Mama’s breath dripped sour in my ear. “Mousy, go on to bed.” But I didn’t. I was playing dead, catching kite-whispers—hard with Aunt Birgit drunk, blasting Sturmvogel on the radio. But when the brandy came out, when music shook the shelves, that’s when whispers flew like kites. My teacher at school told me if I caught enough, she’d let me see Aunt Birgit’s boys. Her ex-boys.
Aunt Birgit tripped, landed hard on the couch next to Mama and me. “I’m gonna fill this bottle with bleach,” she said, “and drink until blood comes out my ears,” until she reached the other side of something, I couldn’t hear what. Drunk crazy talk because Erich Honecker took her boys. “My ears!” she shouted, and my eyes opened like What? “Bedtime, Mousy,” Mama said again, but I curled up like too-sleepy-to-move—which was hard with brandy running down my nose.
Father grabbed at Aunt Birgit, squeezed her like a sausage. I liked it when we cried because I knew Father’d tell a joke to cheer us up. And he did. “Here’s a good one,” he whispered, his face pressed against Aunt Birgit’s cheek, “Erich wakes and welcomes the sun with a hearty Good morning! ‘Good morning, dear Erich,’ says the sun. At lunch Erich greets the sun again, and the sun says ‘Good day, dearest Erich.’ After supper Erich says goodnight to the sun, and the sun says ‘Lick my hairy ass, Honecker you pig. I’m in the West now.’
A glass hit a wall. Mama and Birgit exploded. Hard to tell if they were crying or laughing, but I guessed laughing because Father said hairy ass. I wanted to laugh too, but I kept my mouth straight and sleepy so I could catch more kite-whispers. Aunt Birgit was screaming with Nina Hagen now, her mouth slobbering all over Mama’s ear. She’d be in the West soon too, on TV, so those fucking STASI assholes would have to give her boys back—I had to remember every word. Her ex-boys lived six streets away for years with a nice couple who gave me West chocolate if I knew which secrets to tell and which to keep. It’s not hard to know. West chocolate tasted like money and big cars.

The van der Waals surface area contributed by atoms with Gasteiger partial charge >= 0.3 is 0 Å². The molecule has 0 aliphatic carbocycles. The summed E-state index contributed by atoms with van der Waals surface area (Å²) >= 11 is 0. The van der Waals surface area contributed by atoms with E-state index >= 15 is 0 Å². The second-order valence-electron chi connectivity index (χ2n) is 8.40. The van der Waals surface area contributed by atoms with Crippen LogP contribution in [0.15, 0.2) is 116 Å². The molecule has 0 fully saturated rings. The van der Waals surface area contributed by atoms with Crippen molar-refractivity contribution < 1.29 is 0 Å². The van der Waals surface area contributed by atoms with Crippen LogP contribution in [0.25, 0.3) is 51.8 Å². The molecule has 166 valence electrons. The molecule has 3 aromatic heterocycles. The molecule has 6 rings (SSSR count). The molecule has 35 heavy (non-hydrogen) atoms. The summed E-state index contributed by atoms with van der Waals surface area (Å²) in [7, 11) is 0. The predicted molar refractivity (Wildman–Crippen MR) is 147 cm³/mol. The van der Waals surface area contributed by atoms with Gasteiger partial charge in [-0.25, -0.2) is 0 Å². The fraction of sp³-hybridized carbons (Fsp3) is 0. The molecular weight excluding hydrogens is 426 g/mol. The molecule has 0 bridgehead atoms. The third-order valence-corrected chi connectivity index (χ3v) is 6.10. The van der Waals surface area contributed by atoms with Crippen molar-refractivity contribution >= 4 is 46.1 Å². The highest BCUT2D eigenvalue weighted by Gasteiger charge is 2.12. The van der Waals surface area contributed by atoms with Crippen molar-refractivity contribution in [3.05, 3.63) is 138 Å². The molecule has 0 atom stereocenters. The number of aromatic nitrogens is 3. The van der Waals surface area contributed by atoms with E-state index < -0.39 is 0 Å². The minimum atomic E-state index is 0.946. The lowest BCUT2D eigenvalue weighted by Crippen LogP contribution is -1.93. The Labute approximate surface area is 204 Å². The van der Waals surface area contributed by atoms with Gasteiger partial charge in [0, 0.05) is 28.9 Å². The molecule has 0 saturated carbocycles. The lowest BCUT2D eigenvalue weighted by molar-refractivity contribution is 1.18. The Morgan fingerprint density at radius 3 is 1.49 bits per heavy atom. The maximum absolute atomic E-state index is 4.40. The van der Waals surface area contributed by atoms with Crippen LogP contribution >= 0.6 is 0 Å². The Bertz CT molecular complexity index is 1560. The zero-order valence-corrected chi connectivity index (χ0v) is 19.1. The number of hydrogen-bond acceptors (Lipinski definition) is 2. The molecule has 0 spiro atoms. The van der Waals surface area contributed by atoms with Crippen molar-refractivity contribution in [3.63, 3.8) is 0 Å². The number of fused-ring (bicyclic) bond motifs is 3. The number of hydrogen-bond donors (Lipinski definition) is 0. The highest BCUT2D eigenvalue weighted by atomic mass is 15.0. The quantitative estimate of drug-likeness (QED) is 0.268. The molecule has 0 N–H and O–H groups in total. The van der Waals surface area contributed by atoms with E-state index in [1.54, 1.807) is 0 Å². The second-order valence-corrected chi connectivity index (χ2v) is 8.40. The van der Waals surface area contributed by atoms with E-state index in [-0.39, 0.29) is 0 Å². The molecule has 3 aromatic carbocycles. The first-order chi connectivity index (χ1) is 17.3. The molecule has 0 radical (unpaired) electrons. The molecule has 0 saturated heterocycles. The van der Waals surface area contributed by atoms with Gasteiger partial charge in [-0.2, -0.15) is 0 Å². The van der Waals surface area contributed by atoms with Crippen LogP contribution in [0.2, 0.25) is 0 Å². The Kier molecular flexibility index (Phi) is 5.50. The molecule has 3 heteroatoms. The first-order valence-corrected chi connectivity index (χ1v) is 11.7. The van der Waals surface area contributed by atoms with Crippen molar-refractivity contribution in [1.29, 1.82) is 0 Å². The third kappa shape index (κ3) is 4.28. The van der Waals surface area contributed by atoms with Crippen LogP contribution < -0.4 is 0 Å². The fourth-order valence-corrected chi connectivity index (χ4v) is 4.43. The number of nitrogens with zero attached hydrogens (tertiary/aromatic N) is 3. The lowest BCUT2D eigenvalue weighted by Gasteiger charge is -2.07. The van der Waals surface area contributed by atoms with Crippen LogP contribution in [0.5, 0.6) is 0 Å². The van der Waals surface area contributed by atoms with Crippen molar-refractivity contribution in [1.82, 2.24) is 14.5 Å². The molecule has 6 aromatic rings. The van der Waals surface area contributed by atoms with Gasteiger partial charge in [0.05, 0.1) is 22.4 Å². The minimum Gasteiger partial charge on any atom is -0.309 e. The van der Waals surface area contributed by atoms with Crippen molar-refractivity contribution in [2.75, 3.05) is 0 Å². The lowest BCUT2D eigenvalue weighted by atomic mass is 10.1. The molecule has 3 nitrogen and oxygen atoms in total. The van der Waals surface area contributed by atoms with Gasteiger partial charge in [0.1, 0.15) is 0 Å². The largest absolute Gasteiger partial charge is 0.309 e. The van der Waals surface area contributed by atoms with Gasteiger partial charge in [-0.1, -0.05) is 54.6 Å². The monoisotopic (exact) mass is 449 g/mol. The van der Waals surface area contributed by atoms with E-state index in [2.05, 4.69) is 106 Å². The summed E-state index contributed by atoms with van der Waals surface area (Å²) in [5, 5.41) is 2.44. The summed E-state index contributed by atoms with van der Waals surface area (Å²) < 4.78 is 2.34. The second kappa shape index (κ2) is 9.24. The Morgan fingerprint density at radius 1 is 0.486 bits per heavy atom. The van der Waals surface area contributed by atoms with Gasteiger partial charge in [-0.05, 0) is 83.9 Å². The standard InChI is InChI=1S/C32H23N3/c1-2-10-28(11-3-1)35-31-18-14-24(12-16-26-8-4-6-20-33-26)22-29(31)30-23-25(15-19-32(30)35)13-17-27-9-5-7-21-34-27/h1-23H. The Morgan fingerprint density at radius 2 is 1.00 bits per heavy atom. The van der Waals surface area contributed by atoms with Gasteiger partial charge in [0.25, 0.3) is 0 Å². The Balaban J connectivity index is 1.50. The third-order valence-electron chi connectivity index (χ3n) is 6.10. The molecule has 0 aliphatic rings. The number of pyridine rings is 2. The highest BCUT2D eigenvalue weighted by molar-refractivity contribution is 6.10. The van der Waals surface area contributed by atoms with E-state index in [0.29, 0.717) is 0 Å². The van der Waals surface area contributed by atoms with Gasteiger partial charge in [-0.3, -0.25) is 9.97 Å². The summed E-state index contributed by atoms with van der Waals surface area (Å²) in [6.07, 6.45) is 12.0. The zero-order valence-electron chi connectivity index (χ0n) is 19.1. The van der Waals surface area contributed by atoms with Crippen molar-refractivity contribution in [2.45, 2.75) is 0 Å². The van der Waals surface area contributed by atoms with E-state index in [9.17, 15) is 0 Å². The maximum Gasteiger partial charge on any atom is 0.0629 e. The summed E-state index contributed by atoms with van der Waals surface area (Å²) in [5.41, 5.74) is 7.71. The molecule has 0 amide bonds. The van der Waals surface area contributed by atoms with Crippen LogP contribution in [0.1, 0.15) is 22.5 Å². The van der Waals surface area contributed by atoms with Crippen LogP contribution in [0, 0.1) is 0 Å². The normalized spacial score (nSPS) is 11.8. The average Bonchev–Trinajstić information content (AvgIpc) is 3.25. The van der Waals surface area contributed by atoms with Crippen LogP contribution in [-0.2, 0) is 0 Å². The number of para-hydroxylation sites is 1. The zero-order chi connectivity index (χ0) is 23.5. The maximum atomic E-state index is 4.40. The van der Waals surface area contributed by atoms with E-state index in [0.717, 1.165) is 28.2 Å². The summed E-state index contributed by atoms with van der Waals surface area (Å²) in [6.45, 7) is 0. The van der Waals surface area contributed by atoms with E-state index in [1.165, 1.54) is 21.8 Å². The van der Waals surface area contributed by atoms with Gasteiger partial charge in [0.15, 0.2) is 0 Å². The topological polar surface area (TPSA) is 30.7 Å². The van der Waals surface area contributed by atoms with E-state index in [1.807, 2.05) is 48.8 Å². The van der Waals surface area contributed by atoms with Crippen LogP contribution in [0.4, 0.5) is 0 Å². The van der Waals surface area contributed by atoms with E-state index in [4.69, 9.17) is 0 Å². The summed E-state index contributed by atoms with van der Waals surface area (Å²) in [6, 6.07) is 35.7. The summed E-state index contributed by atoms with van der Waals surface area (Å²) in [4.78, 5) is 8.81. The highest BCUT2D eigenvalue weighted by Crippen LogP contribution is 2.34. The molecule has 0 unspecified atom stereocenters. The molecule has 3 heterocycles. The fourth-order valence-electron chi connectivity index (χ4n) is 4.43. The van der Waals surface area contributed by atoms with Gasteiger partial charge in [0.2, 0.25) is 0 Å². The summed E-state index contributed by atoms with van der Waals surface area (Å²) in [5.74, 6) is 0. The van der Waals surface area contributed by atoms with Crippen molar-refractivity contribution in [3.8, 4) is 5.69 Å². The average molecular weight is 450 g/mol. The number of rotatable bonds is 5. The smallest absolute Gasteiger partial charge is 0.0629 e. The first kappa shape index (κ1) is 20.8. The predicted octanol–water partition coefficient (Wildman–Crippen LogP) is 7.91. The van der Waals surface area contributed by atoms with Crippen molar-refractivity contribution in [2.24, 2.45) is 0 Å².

I could hear Mama down on the floor, stacking shard on shard. I peeked. Blood leaked from her knees and fingers but she didn’t see it; her eyes were on me. “Night night, Mousy. Go on.” But I didn’t. Mama always said I could sleep through a revolution.
The music went soft, and Father said, “Birgit, you can sleep it off in Berti’s room”—that was mine. When she was gone, my parents danced close and slow, whispered shit shit shit. Their glasses drooped, dripped a carousel of brandy and blood, brown stains on the brown carpet. Father blew brown smoke at the brown ceiling. Everything we had was brown. “A bad mother,” Mama said. “An enemy of The State,” Father shouted, and I thought he’d throw another glass, but he just stared at the walls as if they were covered with ears.
Christopher Allen is the 2015 recipient of the Ginosko Literary Journal’s award for flash fiction. His work has appeared or will appear in Eclectica Magazine’s 20th-anniversary Best of Speculative anthology, Indiana Review, Night Train and others. Read his book reviews in [PANK], Word Riot, Necessary Fiction and others. Allen lives somewhere in Europe and is the managing editor at SmokeLong Quarterly.
What surprising, fascinating stuff can you tell us about the origin, drafting, and/or final version of “Everything We Had”? Long live the prompt; “Everything We Had” began as a response to a photograph, but I’ve been interested in the story’s broader theme for a long time. I’ve lived in Germany for over 20 years now and am very close to people who lived in/through the former GDR. It was an awful time of mistrust and betrayal, a time of State-inflicted surveillance that divided and ruined families. Such a terrible situation—so of course it’s found its way into my writing.
What surprising, fascinating stuff can you tell us about the origin, drafting, and/or final version of “Everything We Had”?
Long live the prompt; “Everything We Had” began as a response to a photograph, but I’ve been interested in the story’s broader theme for a long time. I’ve lived in Germany for over 20 years now and am very close to people who lived in/through the former GDR. It was an awful time of mistrust and betrayal, a time of State-inflicted surveillance that divided and ruined families. Such a terrible situation—so of course it’s found its way into my writing.
Poetry, creative nonfiction, and fiction/prose poetry submissions are now open. Check out our new category triptychs! The submission period closes December 15, 2108; submit here.
10/15 • Charles Wyatt
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